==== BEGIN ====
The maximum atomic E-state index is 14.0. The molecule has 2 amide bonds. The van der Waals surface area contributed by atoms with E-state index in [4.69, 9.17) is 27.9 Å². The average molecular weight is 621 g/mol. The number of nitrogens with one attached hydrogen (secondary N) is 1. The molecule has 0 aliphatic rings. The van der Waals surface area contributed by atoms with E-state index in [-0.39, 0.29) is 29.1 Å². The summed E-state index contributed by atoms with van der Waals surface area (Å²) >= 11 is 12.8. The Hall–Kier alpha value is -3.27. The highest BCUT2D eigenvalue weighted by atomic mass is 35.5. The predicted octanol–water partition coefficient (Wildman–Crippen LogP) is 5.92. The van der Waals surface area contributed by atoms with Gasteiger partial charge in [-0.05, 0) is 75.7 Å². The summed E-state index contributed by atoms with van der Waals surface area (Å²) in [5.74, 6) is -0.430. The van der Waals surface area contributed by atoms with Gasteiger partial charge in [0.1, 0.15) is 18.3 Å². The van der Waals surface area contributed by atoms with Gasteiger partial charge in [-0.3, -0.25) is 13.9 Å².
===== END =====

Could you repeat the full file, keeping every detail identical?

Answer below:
The maximum atomic E-state index is 14.0. The molecule has 2 amide bonds. The van der Waals surface area contributed by atoms with E-state index in [4.69, 9.17) is 27.9 Å². The average molecular weight is 621 g/mol. The number of nitrogens with one attached hydrogen (secondary N) is 1. The molecule has 0 aliphatic rings. The van der Waals surface area contributed by atoms with E-state index in [-0.39, 0.29) is 29.1 Å². The summed E-state index contributed by atoms with van der Waals surface area (Å²) >= 11 is 12.8. The Hall–Kier alpha value is -3.27. The highest BCUT2D eigenvalue weighted by atomic mass is 35.5. The predicted octanol–water partition coefficient (Wildman–Crippen LogP) is 5.92. The van der Waals surface area contributed by atoms with Gasteiger partial charge in [-0.05, 0) is 75.7 Å². The summed E-state index contributed by atoms with van der Waals surface area (Å²) in [5.74, 6) is -0.430. The van der Waals surface area contributed by atoms with Gasteiger partial charge in [0.1, 0.15) is 18.3 Å². The van der Waals surface area contributed by atoms with Gasteiger partial charge in [-0.3, -0.25) is 13.9 Å².